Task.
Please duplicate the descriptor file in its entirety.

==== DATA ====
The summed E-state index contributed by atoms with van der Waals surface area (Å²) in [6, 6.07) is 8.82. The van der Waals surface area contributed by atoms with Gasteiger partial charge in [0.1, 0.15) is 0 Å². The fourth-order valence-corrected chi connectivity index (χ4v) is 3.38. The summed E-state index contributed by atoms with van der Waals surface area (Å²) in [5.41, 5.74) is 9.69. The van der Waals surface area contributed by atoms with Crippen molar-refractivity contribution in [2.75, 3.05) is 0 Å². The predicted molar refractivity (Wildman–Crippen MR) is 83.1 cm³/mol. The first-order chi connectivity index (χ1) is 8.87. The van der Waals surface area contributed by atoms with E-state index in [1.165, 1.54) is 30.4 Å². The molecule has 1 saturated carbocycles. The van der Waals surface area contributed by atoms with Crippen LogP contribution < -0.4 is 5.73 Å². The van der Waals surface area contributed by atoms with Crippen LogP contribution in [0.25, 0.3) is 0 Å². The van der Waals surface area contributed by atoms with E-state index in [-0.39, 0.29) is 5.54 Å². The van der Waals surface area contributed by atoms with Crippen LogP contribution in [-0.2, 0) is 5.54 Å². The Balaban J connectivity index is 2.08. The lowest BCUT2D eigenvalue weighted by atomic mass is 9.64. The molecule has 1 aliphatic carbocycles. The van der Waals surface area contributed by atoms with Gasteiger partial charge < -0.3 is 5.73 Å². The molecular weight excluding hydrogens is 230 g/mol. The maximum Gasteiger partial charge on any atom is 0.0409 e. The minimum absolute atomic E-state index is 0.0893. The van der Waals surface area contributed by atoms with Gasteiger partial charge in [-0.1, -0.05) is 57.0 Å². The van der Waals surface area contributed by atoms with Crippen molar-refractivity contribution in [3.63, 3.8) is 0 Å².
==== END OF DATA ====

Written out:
The summed E-state index contributed by atoms with van der Waals surface area (Å²) in [6, 6.07) is 8.82. The van der Waals surface area contributed by atoms with Gasteiger partial charge in [0.1, 0.15) is 0 Å². The fourth-order valence-corrected chi connectivity index (χ4v) is 3.38. The summed E-state index contributed by atoms with van der Waals surface area (Å²) in [5.41, 5.74) is 9.69. The van der Waals surface area contributed by atoms with Crippen molar-refractivity contribution in [2.75, 3.05) is 0 Å². The predicted molar refractivity (Wildman–Crippen MR) is 83.1 cm³/mol. The first-order chi connectivity index (χ1) is 8.87. The van der Waals surface area contributed by atoms with E-state index in [1.165, 1.54) is 30.4 Å². The molecule has 1 saturated carbocycles. The van der Waals surface area contributed by atoms with Crippen LogP contribution < -0.4 is 5.73 Å². The van der Waals surface area contributed by atoms with Crippen LogP contribution in [0.25, 0.3) is 0 Å². The van der Waals surface area contributed by atoms with E-state index in [-0.39, 0.29) is 5.54 Å². The van der Waals surface area contributed by atoms with Crippen LogP contribution in [-0.2, 0) is 5.54 Å². The Balaban J connectivity index is 2.08. The lowest BCUT2D eigenvalue weighted by atomic mass is 9.64. The molecule has 1 aliphatic carbocycles. The van der Waals surface area contributed by atoms with Gasteiger partial charge < -0.3 is 5.73 Å². The molecular weight excluding hydrogens is 230 g/mol. The maximum Gasteiger partial charge on any atom is 0.0409 e. The minimum absolute atomic E-state index is 0.0893. The van der Waals surface area contributed by atoms with Gasteiger partial charge in [-0.1, -0.05) is 57.0 Å². The van der Waals surface area contributed by atoms with Crippen molar-refractivity contribution in [3.63, 3.8) is 0 Å².